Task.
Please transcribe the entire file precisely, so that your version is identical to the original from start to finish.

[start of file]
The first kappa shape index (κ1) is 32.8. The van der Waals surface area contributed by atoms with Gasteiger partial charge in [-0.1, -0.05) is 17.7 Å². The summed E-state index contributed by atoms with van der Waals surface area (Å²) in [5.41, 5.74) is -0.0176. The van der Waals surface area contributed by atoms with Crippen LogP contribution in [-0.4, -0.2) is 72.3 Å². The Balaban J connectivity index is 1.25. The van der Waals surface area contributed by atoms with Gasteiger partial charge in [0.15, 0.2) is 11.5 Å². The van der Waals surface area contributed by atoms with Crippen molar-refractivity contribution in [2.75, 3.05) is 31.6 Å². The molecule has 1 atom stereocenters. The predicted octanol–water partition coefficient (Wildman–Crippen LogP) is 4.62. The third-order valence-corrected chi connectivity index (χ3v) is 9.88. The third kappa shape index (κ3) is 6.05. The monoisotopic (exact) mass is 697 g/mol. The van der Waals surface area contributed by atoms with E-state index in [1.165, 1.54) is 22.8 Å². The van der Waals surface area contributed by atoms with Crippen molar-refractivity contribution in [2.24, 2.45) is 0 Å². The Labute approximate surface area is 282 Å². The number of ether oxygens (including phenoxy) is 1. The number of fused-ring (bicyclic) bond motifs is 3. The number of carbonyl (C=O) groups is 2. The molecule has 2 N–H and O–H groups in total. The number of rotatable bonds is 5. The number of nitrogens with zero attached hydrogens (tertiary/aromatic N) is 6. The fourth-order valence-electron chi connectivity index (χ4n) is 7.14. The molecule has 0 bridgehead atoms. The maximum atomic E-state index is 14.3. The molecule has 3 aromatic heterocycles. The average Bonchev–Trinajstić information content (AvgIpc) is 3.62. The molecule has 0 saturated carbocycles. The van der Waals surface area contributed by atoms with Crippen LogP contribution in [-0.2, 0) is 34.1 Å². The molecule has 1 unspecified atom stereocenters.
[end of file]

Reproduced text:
The first kappa shape index (κ1) is 32.8. The van der Waals surface area contributed by atoms with Gasteiger partial charge in [-0.1, -0.05) is 17.7 Å². The summed E-state index contributed by atoms with van der Waals surface area (Å²) in [5.41, 5.74) is -0.0176. The van der Waals surface area contributed by atoms with Crippen LogP contribution in [-0.4, -0.2) is 72.3 Å². The Balaban J connectivity index is 1.25. The van der Waals surface area contributed by atoms with Gasteiger partial charge in [0.15, 0.2) is 11.5 Å². The van der Waals surface area contributed by atoms with Crippen molar-refractivity contribution in [2.75, 3.05) is 31.6 Å². The molecule has 1 atom stereocenters. The predicted octanol–water partition coefficient (Wildman–Crippen LogP) is 4.62. The third-order valence-corrected chi connectivity index (χ3v) is 9.88. The third kappa shape index (κ3) is 6.05. The monoisotopic (exact) mass is 697 g/mol. The van der Waals surface area contributed by atoms with E-state index in [1.165, 1.54) is 22.8 Å². The van der Waals surface area contributed by atoms with Crippen molar-refractivity contribution in [2.24, 2.45) is 0 Å². The Labute approximate surface area is 282 Å². The number of ether oxygens (including phenoxy) is 1. The number of fused-ring (bicyclic) bond motifs is 3. The number of carbonyl (C=O) groups is 2. The molecule has 2 N–H and O–H groups in total. The number of rotatable bonds is 5. The number of nitrogens with zero attached hydrogens (tertiary/aromatic N) is 6. The fourth-order valence-electron chi connectivity index (χ4n) is 7.14. The molecule has 0 bridgehead atoms. The maximum atomic E-state index is 14.3. The molecule has 3 aromatic heterocycles. The average Bonchev–Trinajstić information content (AvgIpc) is 3.62. The molecule has 0 saturated carbocycles. The van der Waals surface area contributed by atoms with Crippen LogP contribution in [-0.2, 0) is 34.1 Å². The molecule has 1 unspecified atom stereocenters.